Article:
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“No one sings like you anymore” – Chris Cornell, Black Hole Sun
Today (5/24/2017), Vicky Cornell posted a letter to her late husband Chris. Chris Cornell, best known as the lead singer of the band Soundgarden (major contributors to the Seattle “grunge” scene) died tragically last Wednesday (5/18/2017). Her letter, though the consequence of tragedy, is one of the most honest and heartfelt things I have ever read.
To My Sweet Christopher,
You were the best father, husband, and son-in-law. Your patience, empathy, and love always showed through.
You had always said I saved you, that you wouldn’t be alive if it were not for me. My heart gleamed to see you happy, living and motivated. Excited for life. Doing everything you could to give back. We had the time of our lives in the last decade and I’m sorry, my sweet love, that I did not see what happened to you that night. I’m sorry you were alone, and I know that was not you, my sweet Christopher. Your children know that too, so you can rest in peace.
I’m broken, but I will stand up for you and I will take care of our beautiful babies. I will think of you every minute of every day and I will fight for you. You were right when you said we are soulmates. It has been said that paths that have crossed will cross again, and I know that you will come find me, and I will be here waiting.
I love you more than anyone has ever loved anyone in the history of loving and more than anyone ever will.
Always and forever, Your Vicky
Again, the letter is remarkably touching. I love you more than anyone has ever loved anyone in the history of loving and more than anyone ever will is one of the most powerful sentences I have ever read in my life. I am not being hyperbolic. The love and the sense of loss, the hurt, all packaged in a humble and candid sentence—she bravely, painfully, and honestly disclosed a bragging right that should be the envy of all so-called lovers in the universe. Honesty is the hallmark of effective communication and subsequently the heart of any time-honored and adored art. Chris Cornell was honest.
Cornell was not my favorite musician. I appreciated his contribution to music, and I have been a fan of Soundgarden for over 20 years, but I had (and am still wrestling with) an abhorrence of any music from Seattle via the early 1990’s that didn’t conform (an extremely ironic word regarding this context) to my preconceived notion of the ethos and integrity of punk rock. The popularity of Nirvana (again, a contextual contradiction) was the epoch of everything I considered sacred and incorruptible in 1994. The fact that Nirvana (a self-proclaimed punk band) signed to a major label was warranted in my eyes; How else can you change the system but from within?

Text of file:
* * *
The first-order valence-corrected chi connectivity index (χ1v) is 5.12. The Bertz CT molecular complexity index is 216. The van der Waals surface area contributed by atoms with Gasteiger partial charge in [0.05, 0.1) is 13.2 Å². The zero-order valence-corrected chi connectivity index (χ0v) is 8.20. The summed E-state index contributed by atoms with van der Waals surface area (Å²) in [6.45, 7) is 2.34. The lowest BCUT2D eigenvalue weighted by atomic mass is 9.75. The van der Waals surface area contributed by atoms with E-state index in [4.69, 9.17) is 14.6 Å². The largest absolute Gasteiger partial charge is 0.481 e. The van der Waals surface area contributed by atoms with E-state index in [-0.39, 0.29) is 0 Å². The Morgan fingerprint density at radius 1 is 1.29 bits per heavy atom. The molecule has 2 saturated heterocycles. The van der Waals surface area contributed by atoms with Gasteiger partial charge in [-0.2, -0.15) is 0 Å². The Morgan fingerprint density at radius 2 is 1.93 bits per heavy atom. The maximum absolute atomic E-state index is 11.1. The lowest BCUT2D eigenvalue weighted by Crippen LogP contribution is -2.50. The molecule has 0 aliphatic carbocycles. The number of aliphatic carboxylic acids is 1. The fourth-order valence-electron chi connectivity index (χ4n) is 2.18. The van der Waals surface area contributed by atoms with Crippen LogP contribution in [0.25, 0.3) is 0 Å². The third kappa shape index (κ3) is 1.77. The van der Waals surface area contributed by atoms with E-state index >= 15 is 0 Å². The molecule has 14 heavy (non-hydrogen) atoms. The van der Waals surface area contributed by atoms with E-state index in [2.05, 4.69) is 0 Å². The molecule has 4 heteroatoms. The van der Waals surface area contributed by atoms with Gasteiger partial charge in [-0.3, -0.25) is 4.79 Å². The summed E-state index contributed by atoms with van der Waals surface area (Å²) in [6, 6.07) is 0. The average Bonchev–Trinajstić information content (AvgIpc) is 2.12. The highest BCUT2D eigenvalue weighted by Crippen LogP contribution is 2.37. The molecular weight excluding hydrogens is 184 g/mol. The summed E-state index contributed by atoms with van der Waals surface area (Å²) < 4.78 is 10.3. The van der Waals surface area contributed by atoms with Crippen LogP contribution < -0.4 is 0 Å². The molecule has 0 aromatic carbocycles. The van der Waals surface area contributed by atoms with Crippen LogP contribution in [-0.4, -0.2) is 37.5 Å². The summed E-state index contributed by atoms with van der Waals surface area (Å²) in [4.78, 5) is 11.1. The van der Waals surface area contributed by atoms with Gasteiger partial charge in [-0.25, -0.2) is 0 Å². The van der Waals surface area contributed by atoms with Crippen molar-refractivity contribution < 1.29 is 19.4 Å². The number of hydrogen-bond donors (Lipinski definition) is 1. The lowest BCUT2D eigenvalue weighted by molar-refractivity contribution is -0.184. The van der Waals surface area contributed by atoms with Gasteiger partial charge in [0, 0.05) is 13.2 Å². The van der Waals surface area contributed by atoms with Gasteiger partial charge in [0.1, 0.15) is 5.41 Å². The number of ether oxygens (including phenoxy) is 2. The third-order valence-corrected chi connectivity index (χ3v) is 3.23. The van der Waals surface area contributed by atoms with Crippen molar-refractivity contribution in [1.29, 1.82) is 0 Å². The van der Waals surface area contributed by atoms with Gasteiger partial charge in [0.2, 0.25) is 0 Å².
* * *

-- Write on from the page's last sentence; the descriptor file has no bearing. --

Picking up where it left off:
And Kurt Cobain, as a rock star, was the antithesis of a rock star—I somehow convinced myself that he accidentally became popular, that DGC records forced him into signing a deal, that if it were up to him my proximity to Washington (I lived in Michigan at the time) would have made it impossible to hear Nirvana. And I was cool with that. I believed he wanted it that way, and I believed exclusivity made a band more admirable and more (note this) talented. The music didn’t have to move me, at least initially. The band just had to not want me to like them.
Soundgarden was the first of the Seattle “grunge” bands to sign to a major label (A&M Records, 1988). Their intention, unabashedly, was to sell records as a marketable, reliable product. They wanted to fulfill their contractual obligations. They wanted me to dig them. This isn’t a crazy move. Everyone does this. If you work, you will eventually seek recognition and compensation for your time and efforts. If you are an artist, justifiable compensation often equals selling out or (conceivably) compromising your craft in an effort to be massively consumed. Though there is a fallacy in this ideology (surely not every artist changes their sound for mass appeal), I have fortunately avoided a lot of lame bands thanks to this mindset. Conversely, I have also missed out on quite a bit. But, I have felt like this since I was a little boy and old habits are Bruce Willis.